That's how visitors are greeted at Planet Cancer, a Web site dedicated to providing a forum for young people with cancer. Like the Cancer Center's support group, the site is a safe haven where young adults can say whatever they need to -- even the stuff that would seem inappropriate or in bad taste in a different social setting.
Young people are young: They're irreverent, funny and ready to push back. Courtney Clark, director of marketing and development for the Web site and a two-year melanoma survivor, said the site reflects a certain silliness: She dubbed her tumor "Voldewort," a take on the villain of the Harry Potter series.
Connecting with other young people with cancer is vital because older people with cancer don't view it the same way and younger people without cancer don't get it, she said.
"The hardest thing about being a young adult with cancer is being disconnected from where you should be in the world," Clark said. "Right when you should be focusing on building a life, you're fighting for your life instead. A lot of things get thrown off track, and you wind up with this disconnect from the people around you. That, to me, was the isolating part."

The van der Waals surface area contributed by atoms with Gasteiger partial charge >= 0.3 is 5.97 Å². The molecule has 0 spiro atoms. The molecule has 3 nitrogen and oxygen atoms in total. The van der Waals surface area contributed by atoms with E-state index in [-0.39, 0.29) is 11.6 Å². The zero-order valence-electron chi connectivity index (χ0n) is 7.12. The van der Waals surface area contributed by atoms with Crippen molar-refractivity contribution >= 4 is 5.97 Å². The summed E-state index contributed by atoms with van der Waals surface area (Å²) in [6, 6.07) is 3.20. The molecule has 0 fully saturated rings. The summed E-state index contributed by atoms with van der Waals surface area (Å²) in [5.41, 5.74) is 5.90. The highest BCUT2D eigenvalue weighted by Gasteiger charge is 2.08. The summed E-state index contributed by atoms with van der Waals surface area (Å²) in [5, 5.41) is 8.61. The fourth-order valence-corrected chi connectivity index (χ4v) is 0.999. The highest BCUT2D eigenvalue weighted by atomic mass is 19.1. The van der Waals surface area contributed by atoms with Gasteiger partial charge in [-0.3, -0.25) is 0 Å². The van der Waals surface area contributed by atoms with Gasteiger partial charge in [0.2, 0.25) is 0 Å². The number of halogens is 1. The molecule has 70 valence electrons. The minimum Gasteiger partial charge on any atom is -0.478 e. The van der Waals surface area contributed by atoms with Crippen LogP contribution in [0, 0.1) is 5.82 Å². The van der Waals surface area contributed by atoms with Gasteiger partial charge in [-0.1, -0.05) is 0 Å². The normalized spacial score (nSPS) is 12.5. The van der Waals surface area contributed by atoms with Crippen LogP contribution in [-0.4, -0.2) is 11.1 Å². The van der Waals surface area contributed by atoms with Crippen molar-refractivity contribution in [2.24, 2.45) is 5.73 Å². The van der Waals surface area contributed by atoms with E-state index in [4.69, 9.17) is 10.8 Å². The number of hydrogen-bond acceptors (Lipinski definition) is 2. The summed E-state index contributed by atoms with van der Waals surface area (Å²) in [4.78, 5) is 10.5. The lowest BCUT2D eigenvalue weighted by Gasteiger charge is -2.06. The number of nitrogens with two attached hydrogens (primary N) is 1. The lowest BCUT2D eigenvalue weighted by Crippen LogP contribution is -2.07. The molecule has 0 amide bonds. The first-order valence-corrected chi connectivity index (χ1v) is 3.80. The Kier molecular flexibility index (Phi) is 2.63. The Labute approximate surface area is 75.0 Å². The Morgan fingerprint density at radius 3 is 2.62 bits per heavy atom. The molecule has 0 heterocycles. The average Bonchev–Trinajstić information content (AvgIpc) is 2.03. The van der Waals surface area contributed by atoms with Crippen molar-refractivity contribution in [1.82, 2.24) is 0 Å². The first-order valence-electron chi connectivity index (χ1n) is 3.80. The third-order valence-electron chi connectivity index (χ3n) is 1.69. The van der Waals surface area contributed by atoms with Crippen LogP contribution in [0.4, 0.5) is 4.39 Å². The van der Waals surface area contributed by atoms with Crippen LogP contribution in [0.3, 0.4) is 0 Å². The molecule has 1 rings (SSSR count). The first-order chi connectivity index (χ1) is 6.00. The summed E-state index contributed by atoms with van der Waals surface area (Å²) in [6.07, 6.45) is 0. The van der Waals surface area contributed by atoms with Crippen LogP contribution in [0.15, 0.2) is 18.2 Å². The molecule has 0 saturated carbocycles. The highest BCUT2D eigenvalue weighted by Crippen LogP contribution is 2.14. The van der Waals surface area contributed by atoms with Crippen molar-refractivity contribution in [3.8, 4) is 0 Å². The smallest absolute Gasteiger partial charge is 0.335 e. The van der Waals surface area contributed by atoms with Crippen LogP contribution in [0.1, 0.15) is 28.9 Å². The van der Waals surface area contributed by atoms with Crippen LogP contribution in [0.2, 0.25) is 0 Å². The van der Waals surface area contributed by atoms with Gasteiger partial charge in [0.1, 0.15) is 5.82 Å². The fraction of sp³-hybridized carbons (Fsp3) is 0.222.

That isolation is what Deering saw in an 18-yearold patient named Toni Spano. Diagnosed in 1989 with Hodgkins disease, Spano was always social, but she found that her diagnosis changed relationships with friends. One of Spano's closest friends was there for her in the beginning, but as time went on, her friend found a new best friend. Cancer proved too heavy for her boyfriend, too.
"The hardest thing about being a young adult with cancer is being disconnected from where you should be in the world." -- Toni Spano-English
Spano was one of the patients who inspired Deering to start the support group; Deering inspired Spano, too. Twenty years later, the Hodgkin's survivor is a social worker at the Rogel Cancer Center herself.
"My friends went on doing what they were supposed to be doing," said Spano-English, who is now married. "I chose to isolate myself. Cancer wasn't as common then; people didn't go around bald. I tried to act normal, like nothing was wrong, and that put a lot of pressure on me."